Lee Jackson admits Emerson’s abrupt abandonment of The Nice hit hard. “The Nice did end badly and I didn’t speak to Keith for about six months,” he recalls. “We were all hurt by it. A few months later though, he rang, very excitedly, to tell me his then-wife, Elinor, had had a baby and I thought then that he wanted to be friends again. So I went round there and we resumed our friendship which lasted over 50 years until the day he died. He was a lovely person… I loved the guy.”

For Jackson, Emerson’s position as one of the true musical pioneers of his generation is unassailable. “Not that Keith would ever have laid claim to it but I would say he invented progressive rock. He didn’t intend to, he didn’t know he’d done it, but that’s what it was. That’s what he did.”

With ELP, Emerson’s writing matured and refined, leading to some of his most complex, challenging work, but which would nevertheless sell in the millions. Add to this his early adoption and integration of the synthesiser, no other rock keyboard player looked or sounded like Keith Emerson. He was, quite simply, the gold standard against which the other keyboard-dominated bands of the day would be measured, and, after topping readers’ polls in the music press proved year after year, found wanting.

At the height of their powers, ELP were in competition with nobody but themselves. “That’s exactly what it
was all about,” agrees Palmer. “That internal competition within a band, if you can keep that going, that’s what drives it. When you get into a writing mode, normally those people will not sit on the fence. They’ll say they like it or they don’t. You’re always going for the best. ELP never argued about money, over any women, or any affairs like that. The only thing we’d argue over would be music. We could argue over four bars for about four years!”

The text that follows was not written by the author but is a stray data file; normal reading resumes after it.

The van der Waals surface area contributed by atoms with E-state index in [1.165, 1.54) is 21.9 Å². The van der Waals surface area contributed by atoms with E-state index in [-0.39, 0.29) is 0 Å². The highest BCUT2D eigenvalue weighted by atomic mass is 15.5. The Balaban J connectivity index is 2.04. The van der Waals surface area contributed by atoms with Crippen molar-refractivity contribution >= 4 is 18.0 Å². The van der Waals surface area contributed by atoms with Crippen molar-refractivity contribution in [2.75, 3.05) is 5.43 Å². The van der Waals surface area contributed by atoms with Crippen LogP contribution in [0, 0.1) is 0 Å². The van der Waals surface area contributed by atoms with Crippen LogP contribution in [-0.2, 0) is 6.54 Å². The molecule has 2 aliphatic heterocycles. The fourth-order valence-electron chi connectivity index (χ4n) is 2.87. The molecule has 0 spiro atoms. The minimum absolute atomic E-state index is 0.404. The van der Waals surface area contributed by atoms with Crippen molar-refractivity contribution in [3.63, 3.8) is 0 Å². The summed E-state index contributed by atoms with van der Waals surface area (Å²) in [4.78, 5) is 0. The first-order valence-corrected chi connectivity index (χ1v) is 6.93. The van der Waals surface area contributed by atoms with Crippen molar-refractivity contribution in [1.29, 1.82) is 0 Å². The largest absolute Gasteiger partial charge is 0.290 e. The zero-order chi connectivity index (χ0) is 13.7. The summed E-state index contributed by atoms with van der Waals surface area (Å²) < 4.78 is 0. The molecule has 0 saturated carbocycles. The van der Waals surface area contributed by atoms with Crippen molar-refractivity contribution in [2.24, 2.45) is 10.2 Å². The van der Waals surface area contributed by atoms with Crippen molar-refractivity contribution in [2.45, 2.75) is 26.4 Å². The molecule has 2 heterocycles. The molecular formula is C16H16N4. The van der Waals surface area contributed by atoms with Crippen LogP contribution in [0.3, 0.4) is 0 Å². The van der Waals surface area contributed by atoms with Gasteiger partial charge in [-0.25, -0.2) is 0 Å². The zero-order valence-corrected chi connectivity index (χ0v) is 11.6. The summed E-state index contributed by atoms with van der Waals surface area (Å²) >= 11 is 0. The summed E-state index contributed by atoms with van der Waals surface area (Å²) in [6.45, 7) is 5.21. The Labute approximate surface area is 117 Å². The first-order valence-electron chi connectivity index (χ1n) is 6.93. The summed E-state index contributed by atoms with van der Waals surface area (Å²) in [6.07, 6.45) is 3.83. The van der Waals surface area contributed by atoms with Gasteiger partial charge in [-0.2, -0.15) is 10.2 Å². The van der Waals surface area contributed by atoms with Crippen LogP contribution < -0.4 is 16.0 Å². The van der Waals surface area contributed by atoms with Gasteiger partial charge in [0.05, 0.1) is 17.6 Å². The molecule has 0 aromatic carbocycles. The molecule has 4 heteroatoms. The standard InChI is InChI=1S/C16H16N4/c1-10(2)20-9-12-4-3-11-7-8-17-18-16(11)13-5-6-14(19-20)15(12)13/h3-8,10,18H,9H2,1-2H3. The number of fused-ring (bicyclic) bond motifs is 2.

Soho Square, January 1970

Soho Square, January 1970
(Image: © Barry Plummer)

Greg Lake remembers those moments too. “One of the things they’re quite introverted and then the other way, as Keith would often say himself, ‘I’m an exhibitionist.’ So there was that about him as well. It’s rather like comedians. When they’re onstage they’re as funny as hell… But in away, I suppose, it’s some sort of balancing factor. Keith was most definitely multifaceted from a personality standpoint.”

Palmer agrees: “I think if you were to go back and look at the actual make-up of the band, and the way people were situated within that environment, history tells us there was a problem as far as confidence.

“ELP didn’t play England for about three years,” he adds, “and that’s because somebody said they didn’t think the band were very good. 400,000 people said the band was fantastic, but that one person who said it wasn’t very good affected Keith and he didn’t want to play the UK any more, and we didn’t play here for three years. He was always incredibly fragile.”